CANON I.-If any one denieth, that, in the sacrament of the most holy Eucharist, are contained truly, really, and substantially, the body and blood together with the soul and divinity of our Lord Jesus Christ, and consequently the whole Christ; but saith that He is only therein as in a sign, or in figure, or virtue; let him be anathema.

CANON II.-If any one saith, that, in the sacred and holy sacrament of the Eucharist, the substance of the bread and wine remains conjointly with the body and blood of our Lord Jesus Christ, and denieth that wonderful and singular conversion of the whole substance of the bread into the Body, and of the whole substance of the wine into the Blood-the species Only of the bread and wine remaining-which conversion indeed the Catholic Church most aptly calls Transubstantiation; let him be anathema.

CANON III.-If any one denieth, that, in the venerable sacrament of the Eucharist, the whole Christ is contained under each species, and under every part of each species, when separated; let him be anathema.
Notice that is not simply viewed as "the best explanation." It's so central to the Roman faith that if you deny it, you are under Trent's anathema. It's as central as the divinity of Christ is, to a Christian.

Beckwith argues:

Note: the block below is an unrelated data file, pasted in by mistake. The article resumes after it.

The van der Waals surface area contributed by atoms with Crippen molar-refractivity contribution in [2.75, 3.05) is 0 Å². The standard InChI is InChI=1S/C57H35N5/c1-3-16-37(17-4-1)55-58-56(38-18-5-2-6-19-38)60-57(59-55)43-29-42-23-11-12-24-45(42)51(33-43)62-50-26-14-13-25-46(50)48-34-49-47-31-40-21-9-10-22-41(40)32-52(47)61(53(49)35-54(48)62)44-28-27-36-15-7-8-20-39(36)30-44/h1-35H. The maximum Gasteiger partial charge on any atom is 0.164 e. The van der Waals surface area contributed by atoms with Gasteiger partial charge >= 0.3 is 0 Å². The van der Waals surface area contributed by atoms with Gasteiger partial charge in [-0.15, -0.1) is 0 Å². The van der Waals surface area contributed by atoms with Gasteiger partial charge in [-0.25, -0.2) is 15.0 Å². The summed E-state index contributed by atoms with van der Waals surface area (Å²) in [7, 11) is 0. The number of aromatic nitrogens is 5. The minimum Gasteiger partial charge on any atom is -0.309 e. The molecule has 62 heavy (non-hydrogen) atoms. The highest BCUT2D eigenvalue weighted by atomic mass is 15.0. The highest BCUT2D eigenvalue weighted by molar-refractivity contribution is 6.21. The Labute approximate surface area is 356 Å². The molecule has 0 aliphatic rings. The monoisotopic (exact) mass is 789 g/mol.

There are several reasons why it would be a mistake to dismiss transubstantiation simply because of the influence of Aristotle on its formulation. First, Eastern Churches in communion with the Catholic Church rarely employ this Aristotelian language, and yet the Church considers their celebration of the Eucharist perfectly valid. Second, the Catholic Church maintains that the divine liturgies celebrated in the Eastern Churches not in communion with Rome (commonly called “Eastern Orthodoxy”) are perfectly valid as well, even though the Eastern Orthodox rarely employ the term transubstantiation. Third, the belief that the bread and wine are literally transformed into Christ’s body and blood predates Aristotle’s influence on the Church’s theology by over 1000 years. For it was not until the thirteenth century, and the ascendancy of St. Thomas Aquinas’ thought, that Aristotle’s categories were employed by the Church in its account of the Eucharist. In fact, when the Fourth Lateran Council (1215) employed the language of substantial change, St. Thomas had not even been born!